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Don’t Wear Your Sunglasses at Night

Few fashion accessories are as polarizing as sunglasses, with styles ranging from classic tortoiseshell frames to outlandish shapes and tints. But more than the size and shape, it’s when sunglasses are worn that generates the most cheers and jeers as people navigate the unwritten rules of when to stow their shades.

Here’s a cheat sheet for proper etiquette in a variety of situations and environments so you’re not caught out when the sun shines.

When you meet someone…

Unless you’re an on-duty Secret Service Agent, lose the blacked out lenses when you’re making someone’s acquaintance. Eye contact is a courtesy and a key component of non-verbal communication, so make a good first impression and squint for a minute or two while you make introductions. For good measure, try not to hold too many conversations – even with people you already know – with shades hiding your lying eyes.

At night…

No. Not even if you’re Corey Hart.

At work…

Use good sense here, if you work in a recording studio and spend afternoons comparing aviators with Lenny Kravitz, then by all means, go ahead. But for the American Office Worker, it’s as simple as this: Take them off when you hit the door. It’s also a good idea to slip sunglasses in a case or pocket for the day – no head-perching – and keep them tidy; smudgy lenses are a sign of someone spending too much time with the break room donuts. Channel your inner Don Draper and keep the style classic, no bright pink frames or full aero blades at the office, they’re a distraction.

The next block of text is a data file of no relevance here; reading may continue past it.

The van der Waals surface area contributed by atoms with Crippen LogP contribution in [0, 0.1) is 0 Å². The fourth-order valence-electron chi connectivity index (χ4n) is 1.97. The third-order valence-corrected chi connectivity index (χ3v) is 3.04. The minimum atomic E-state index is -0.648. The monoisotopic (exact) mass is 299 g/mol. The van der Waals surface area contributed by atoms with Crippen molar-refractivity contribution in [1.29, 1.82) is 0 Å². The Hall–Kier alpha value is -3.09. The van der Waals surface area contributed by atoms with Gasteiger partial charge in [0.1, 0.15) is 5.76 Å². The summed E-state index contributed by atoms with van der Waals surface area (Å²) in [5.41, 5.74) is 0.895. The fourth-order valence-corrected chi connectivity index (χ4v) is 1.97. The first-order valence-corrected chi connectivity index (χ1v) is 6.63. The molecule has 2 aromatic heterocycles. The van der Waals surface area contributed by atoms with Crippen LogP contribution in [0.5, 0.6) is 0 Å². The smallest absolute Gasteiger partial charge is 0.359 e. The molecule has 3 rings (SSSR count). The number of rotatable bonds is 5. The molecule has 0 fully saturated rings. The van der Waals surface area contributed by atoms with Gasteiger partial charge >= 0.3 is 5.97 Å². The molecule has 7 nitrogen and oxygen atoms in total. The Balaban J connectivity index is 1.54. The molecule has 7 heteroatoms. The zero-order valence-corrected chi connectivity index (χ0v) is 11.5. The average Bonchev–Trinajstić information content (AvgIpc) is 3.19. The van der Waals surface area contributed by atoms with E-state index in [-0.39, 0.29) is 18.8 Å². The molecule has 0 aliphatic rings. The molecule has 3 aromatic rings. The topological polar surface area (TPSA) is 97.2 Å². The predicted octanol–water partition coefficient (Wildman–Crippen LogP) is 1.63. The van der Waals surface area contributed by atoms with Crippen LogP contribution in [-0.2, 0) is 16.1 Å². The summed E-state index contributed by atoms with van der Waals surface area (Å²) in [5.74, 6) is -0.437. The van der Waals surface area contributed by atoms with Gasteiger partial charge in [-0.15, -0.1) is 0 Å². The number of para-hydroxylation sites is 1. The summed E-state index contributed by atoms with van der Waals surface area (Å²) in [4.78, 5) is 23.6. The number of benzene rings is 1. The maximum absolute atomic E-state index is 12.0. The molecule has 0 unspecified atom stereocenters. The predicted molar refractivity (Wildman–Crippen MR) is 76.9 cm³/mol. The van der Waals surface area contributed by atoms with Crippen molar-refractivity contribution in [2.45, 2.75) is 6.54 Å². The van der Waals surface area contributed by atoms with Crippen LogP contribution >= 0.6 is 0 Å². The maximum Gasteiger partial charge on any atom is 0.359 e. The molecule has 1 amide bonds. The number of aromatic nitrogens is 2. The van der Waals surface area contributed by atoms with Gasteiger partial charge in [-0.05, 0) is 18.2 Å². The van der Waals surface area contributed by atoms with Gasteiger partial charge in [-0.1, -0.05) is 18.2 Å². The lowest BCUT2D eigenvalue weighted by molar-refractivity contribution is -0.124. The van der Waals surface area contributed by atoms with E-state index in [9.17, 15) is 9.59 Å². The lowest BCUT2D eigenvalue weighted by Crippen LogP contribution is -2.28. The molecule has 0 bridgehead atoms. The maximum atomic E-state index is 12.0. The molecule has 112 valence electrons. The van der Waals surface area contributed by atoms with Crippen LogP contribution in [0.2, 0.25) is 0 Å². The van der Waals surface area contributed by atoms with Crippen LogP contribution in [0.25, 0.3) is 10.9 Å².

Indoors…

Comedian Larry David makes no bones about wearing dark glasses with a roof overhead. “You know who wears sunglasses inside?” he asks. “Blind people and….” Well, let’s just say you don’t want to be in the other category. Short of being visually impaired or traveling directly from an optometrist appointment with dilated eyes (and seriously, have a friend pick you up), there’s no reason to wear sunglasses inside. If there is a single style rule the whole world can agree on, it’s to shed the shadeswhen you pass through a doorway. The generally accepted rule is that you’ve got five seconds to lose the glasses before people start to point and whisper.

Sports…

Plenty of sports demand eye protection and glare-cutting sunglasses can be just the thing. But athletes can get pigeonholed by the media (or their adult league softball teammates) for curiously styled and always-on eyewear. Golfer David Duval was called a “mystery behind welding glasses” for his omnipresent shades and the 2013 Tour de France was “disrespected” by a pair of sunnies fit for Elvis himself. Choose wisely, and remember to take them off when the cameras come by for post-game interviews.

In photographs…

Say cheese, and take off those ridiculous glasses. Unless the subject of the photo is a dog – dogs wearing sunglasses are adorable – ditch the shades when it’s time for a selfie. If you must feature your favorite pair of lenses in your portrait, try using them as a filter for the camera itself.